Annette Petavy Design – Newsletter March 2013 – Reversible Tunisian crochet

Newsletter March 2013: Reversible Tunisian crochetNews:I’m happy to present a fun pattern for a beret, designed by yours truly: Grenobloise.grenobloiseWorked in the lovely Mochi Plus yarn (or another worsted weight yarn of your choice) this little hat is quick to make. To accommodate different head sizes and hairdos, the pattern is written in three different sizes.More information in the shop!Reversible Tunisian crochetEver since I first saw one I was very intrigued by the use of double-ended Tunisian hooks. This technique is probably more familiar to my readers in America than in Europe – and I have no idea how well known it is in other parts of the world. Until quite recently, I couldn’t try out the technique for a very simple reason: I didn’t know where to find this type of hook.My recent collaboration with the Swedish company Ullcentrum changed this, and I now carry double-ended hooks in my shop. And of course, I had to try them out!These hooks can be used for working flat or in the round. In this newsletter, I will show the basic technique for working flat and obtaining a reversible fabric.potholder reversible tunisian crochetA reversible fabric is one that looks equally good on both sides. It doesn’t mean that the two sides are identical. In the picture above of the potholder I made to try out this technique, you can clearly see that one side is dominantly brown while the other is dominantly turquoise.To brush up on the basics of Tunisian crochet, please refer to my newsletter for May 2009. Remember that each row in Tunisian crochet is made with a forward pass (where you pick up the loops on your hook) and a return pass (where you work them off).Now we are going to work with two colours and a double-ended hook!first forward passHere we are, after the first forward pass. Since I’ve picked up loops in my foundation chain, both the yarn end and the working yarn are at the left on my hook, just at the tip where I finished working.Note: For this small swatch, I used a 16 cm hook. For larger items, such as my potholder above, it’s easier to work with a longer hook, such as the 32 cm hook in the shop.hook turned Now I turn my hook, so that the brown working yarn is to the right.slide sts to the leftI slide the stitches to the left tip of the hook, where I’m going to start the return pass with the blue yarn.return pass in blueI do the return pass with the blue yarn, working off the brown loops.return pass completedI have completed the return pass. I am now going to work the next forward pass, picking up stitches with the blue yarn (without turning my hook).forward pass completedThis is the point where I turn my hook, to access the brown yarn at the opposite edge.turn and slide stitcheswork back in brownAnd so on…You always add a new colour on the return pass. This means that the moment to flip over your hook and pick up the other colour is when all the loops are on your hook.This makes it easier to lay down and pick up your work and still remember what to do next. If you put down your work once the forward pass is completed, when you pick it up again and see that the picked-up loops are on your hook, you know that you need to turn your hook over so that you can work the return pass with the other colour.If you put down your work after a return pass, there will be only one loop on your hook. You know that you have to use the same yarn to work a forward pass, before turning your work.It’s good to work a simple project such as a potholder, cellphone case or something similar to get acquainted with the technique. After that you can start experimenting with different stitches, different colours…Have fun!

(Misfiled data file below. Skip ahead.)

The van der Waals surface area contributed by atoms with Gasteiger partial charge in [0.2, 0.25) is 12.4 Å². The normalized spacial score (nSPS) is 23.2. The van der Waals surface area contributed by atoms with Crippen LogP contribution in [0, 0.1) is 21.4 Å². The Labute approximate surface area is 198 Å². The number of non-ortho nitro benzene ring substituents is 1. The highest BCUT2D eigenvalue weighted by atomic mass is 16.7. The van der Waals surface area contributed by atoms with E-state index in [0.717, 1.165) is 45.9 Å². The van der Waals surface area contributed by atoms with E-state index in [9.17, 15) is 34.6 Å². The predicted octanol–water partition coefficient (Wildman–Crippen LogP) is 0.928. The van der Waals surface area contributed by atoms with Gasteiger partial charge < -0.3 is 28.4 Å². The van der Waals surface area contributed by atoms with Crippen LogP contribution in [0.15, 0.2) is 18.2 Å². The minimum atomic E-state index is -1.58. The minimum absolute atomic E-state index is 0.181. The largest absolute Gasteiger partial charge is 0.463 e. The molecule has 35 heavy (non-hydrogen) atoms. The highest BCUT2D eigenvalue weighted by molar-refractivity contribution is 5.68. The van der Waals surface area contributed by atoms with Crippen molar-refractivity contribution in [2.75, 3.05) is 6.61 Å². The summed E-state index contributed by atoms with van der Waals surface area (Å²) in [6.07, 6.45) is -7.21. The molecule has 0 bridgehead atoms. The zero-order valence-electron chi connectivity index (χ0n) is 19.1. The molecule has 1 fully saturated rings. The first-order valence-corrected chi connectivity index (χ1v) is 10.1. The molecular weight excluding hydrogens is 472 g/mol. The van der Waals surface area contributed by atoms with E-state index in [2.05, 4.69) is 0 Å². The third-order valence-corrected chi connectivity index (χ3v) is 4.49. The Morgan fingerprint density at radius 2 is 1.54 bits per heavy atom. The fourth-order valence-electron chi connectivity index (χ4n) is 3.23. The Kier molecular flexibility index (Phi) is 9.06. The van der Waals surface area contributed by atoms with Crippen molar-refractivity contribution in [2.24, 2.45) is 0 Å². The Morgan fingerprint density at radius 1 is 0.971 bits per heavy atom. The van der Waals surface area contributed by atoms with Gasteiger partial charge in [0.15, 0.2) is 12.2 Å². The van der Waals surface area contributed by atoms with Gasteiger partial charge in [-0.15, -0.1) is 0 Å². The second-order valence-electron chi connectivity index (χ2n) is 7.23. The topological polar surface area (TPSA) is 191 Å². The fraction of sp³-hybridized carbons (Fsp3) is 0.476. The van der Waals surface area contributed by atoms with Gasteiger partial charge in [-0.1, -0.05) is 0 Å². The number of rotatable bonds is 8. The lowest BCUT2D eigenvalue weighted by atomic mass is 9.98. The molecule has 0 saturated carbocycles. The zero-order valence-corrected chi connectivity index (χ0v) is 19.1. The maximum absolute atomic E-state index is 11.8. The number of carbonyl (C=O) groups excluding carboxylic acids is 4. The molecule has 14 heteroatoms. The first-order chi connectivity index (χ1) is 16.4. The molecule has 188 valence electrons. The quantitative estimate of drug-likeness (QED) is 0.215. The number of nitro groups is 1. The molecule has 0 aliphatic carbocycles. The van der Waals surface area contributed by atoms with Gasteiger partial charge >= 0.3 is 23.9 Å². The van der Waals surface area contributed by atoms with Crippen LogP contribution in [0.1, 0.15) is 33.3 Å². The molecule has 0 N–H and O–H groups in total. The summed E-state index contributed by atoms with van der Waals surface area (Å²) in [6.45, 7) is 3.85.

See you soon!

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